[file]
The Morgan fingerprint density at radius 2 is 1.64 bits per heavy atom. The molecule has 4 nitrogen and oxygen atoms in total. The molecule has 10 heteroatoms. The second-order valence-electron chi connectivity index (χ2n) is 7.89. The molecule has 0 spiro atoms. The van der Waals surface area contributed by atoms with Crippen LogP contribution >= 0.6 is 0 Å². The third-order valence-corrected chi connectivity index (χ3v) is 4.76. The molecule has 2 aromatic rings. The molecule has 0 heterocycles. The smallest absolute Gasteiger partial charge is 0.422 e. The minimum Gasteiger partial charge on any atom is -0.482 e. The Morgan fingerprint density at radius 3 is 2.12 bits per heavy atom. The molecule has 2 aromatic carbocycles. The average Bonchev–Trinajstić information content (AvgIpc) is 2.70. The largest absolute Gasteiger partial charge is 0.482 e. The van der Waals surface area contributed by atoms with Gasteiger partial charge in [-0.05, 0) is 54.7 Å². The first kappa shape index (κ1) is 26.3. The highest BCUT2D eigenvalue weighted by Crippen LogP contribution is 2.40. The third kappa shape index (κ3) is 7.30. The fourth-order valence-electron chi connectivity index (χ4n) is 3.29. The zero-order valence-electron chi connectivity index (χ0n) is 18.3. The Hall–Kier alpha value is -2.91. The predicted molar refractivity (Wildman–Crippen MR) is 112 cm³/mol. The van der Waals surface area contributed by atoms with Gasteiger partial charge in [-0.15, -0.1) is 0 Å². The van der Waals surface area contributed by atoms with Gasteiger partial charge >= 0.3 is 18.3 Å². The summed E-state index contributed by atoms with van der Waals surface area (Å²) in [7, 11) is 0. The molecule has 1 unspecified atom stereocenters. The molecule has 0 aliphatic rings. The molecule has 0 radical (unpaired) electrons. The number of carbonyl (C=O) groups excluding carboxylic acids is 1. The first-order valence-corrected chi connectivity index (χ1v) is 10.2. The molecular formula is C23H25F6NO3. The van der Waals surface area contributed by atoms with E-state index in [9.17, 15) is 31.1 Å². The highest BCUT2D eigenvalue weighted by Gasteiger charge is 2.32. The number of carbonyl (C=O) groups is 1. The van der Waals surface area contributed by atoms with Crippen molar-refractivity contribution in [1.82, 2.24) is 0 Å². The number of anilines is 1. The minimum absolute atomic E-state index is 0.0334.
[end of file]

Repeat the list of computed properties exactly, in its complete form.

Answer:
The Morgan fingerprint density at radius 2 is 1.64 bits per heavy atom. The molecule has 4 nitrogen and oxygen atoms in total. The molecule has 10 heteroatoms. The second-order valence-electron chi connectivity index (χ2n) is 7.89. The molecule has 0 spiro atoms. The van der Waals surface area contributed by atoms with Crippen LogP contribution >= 0.6 is 0 Å². The third-order valence-corrected chi connectivity index (χ3v) is 4.76. The molecule has 2 aromatic rings. The molecule has 0 heterocycles. The smallest absolute Gasteiger partial charge is 0.422 e. The minimum Gasteiger partial charge on any atom is -0.482 e. The Morgan fingerprint density at radius 3 is 2.12 bits per heavy atom. The molecule has 2 aromatic carbocycles. The average Bonchev–Trinajstić information content (AvgIpc) is 2.70. The largest absolute Gasteiger partial charge is 0.482 e. The van der Waals surface area contributed by atoms with Gasteiger partial charge in [-0.05, 0) is 54.7 Å². The first kappa shape index (κ1) is 26.3. The highest BCUT2D eigenvalue weighted by Crippen LogP contribution is 2.40. The third kappa shape index (κ3) is 7.30. The fourth-order valence-electron chi connectivity index (χ4n) is 3.29. The zero-order valence-electron chi connectivity index (χ0n) is 18.3. The Hall–Kier alpha value is -2.91. The predicted molar refractivity (Wildman–Crippen MR) is 112 cm³/mol. The van der Waals surface area contributed by atoms with Gasteiger partial charge in [-0.15, -0.1) is 0 Å². The van der Waals surface area contributed by atoms with Gasteiger partial charge >= 0.3 is 18.3 Å². The summed E-state index contributed by atoms with van der Waals surface area (Å²) in [7, 11) is 0. The molecule has 1 unspecified atom stereocenters. The molecule has 0 aliphatic rings. The molecule has 0 radical (unpaired) electrons. The number of carbonyl (C=O) groups excluding carboxylic acids is 1. The first-order valence-corrected chi connectivity index (χ1v) is 10.2. The molecular formula is C23H25F6NO3. The van der Waals surface area contributed by atoms with E-state index in [9.17, 15) is 31.1 Å². The highest BCUT2D eigenvalue weighted by Gasteiger charge is 2.32. The number of carbonyl (C=O) groups is 1. The van der Waals surface area contributed by atoms with Crippen molar-refractivity contribution in [1.82, 2.24) is 0 Å². The number of anilines is 1. The minimum absolute atomic E-state index is 0.0334.